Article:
In contrast, professional and technical writing rarely deploys long paragraphs. Rather, professional and technical writers use formatting and visual language to make documents more inviting and easier to navigate/read. They break longer paragraphs into smaller content chunks. They avoid repeated subjects and verbs by dropping longer sentences into bulleted lists. They use Header 1 Tags and Header 2 Tags (and so on) to further chunk content so readers can skim rather than read.

[ Sentence Schemas |Sentence Order within Paragraphs | Topic Sentence ]

Most importantly, professional and technical writers use visual language rather than alphabetical language whenever possible. There really is truth to the old truism that a picture tells more than a thousand words.


Because of the transactional nature of professional and technical communication, it favors conciseness. Time is money. Readers aren’t reading for pleasure. All they want is to get the information they came for as quickly as possible.

Technical audiences are fickle, distracted, and easily confused. Unlike the teacher-as-examiner audience of school-based texts, technical audiences know less than the writer. They aren’t looking to see whether the writer understood the lecture or text. Instead, they are trying to understand a topic or process.

Professional writing is all about conciseness, active voice, direct writing, and short paragraphs with a clear, and single main idea.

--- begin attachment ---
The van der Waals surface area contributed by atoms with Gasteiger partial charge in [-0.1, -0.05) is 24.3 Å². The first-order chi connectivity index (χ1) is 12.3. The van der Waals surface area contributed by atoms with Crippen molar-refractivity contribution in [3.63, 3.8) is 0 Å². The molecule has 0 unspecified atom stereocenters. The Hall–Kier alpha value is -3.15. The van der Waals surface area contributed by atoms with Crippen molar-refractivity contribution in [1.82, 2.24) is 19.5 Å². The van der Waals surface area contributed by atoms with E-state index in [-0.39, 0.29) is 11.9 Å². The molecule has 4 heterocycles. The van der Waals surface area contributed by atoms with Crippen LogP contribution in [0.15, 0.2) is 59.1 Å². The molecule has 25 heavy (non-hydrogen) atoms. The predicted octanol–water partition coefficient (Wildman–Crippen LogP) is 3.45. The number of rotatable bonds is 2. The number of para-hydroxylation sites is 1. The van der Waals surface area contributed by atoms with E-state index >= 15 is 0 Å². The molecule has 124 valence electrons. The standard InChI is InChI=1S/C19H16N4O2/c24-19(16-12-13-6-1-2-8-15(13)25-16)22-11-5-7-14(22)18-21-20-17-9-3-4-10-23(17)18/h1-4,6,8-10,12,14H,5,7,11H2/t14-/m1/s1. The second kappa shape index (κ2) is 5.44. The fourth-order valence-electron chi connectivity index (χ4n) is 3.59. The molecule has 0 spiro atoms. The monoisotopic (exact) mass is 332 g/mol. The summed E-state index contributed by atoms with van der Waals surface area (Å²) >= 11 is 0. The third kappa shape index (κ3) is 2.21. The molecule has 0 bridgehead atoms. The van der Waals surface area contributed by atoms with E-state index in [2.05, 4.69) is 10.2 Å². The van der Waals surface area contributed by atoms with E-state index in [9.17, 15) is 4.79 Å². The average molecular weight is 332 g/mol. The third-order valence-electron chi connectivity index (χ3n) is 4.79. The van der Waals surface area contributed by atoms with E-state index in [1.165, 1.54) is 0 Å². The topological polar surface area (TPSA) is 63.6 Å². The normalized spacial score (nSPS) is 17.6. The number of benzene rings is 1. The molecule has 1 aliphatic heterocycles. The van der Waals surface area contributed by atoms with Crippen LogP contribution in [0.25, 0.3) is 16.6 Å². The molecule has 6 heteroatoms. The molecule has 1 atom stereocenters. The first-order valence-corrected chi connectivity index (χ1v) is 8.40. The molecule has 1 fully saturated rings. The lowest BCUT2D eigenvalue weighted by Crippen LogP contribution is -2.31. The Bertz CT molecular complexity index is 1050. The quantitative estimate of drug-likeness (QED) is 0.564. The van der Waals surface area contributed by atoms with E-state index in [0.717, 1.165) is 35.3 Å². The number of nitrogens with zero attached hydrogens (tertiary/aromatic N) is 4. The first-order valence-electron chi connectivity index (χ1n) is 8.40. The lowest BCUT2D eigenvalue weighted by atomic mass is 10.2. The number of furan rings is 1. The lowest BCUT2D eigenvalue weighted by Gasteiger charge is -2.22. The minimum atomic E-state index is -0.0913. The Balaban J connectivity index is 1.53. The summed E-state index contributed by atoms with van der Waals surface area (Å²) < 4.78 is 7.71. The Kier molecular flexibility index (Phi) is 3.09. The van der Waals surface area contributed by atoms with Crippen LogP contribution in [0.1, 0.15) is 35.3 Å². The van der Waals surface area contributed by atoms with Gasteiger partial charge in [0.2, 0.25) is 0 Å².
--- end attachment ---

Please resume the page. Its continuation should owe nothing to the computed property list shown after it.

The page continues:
Point of View

Because professional and technical writers presume their audience — which they tend to call users rather than readers — are reading the text to understand how to do something or how something works, they generally keep the spotlight on the topic rather than the writer’s thoughts or feelings about the topic.


Most often, business and technical style values direct organization, especially in correspondence like letters, memos and emails. This strategy presents the purpose of the document in the first paragraph (sometimes the first sentence) and provides supporting details in the body.

[ For more on direct organization, please see Deductive Order, Deductive Reasoning, Deductive Writing ]

Professional and technical writers employ a direct organization in reports and other long documents, which may begin include an executive summary that provides an overview of the entire document. Typically, reports and other long document will also begin with a summary and/or direct statement of the purpose of the document before moving into the main body.

In contrast, an indirect approach to organization leads with relevant, attention-getting details that do not directly state the purpose of the document.

[ For more on indirect organization, please see Inductive Order, Inductive Reasoning, Inductive Writing ]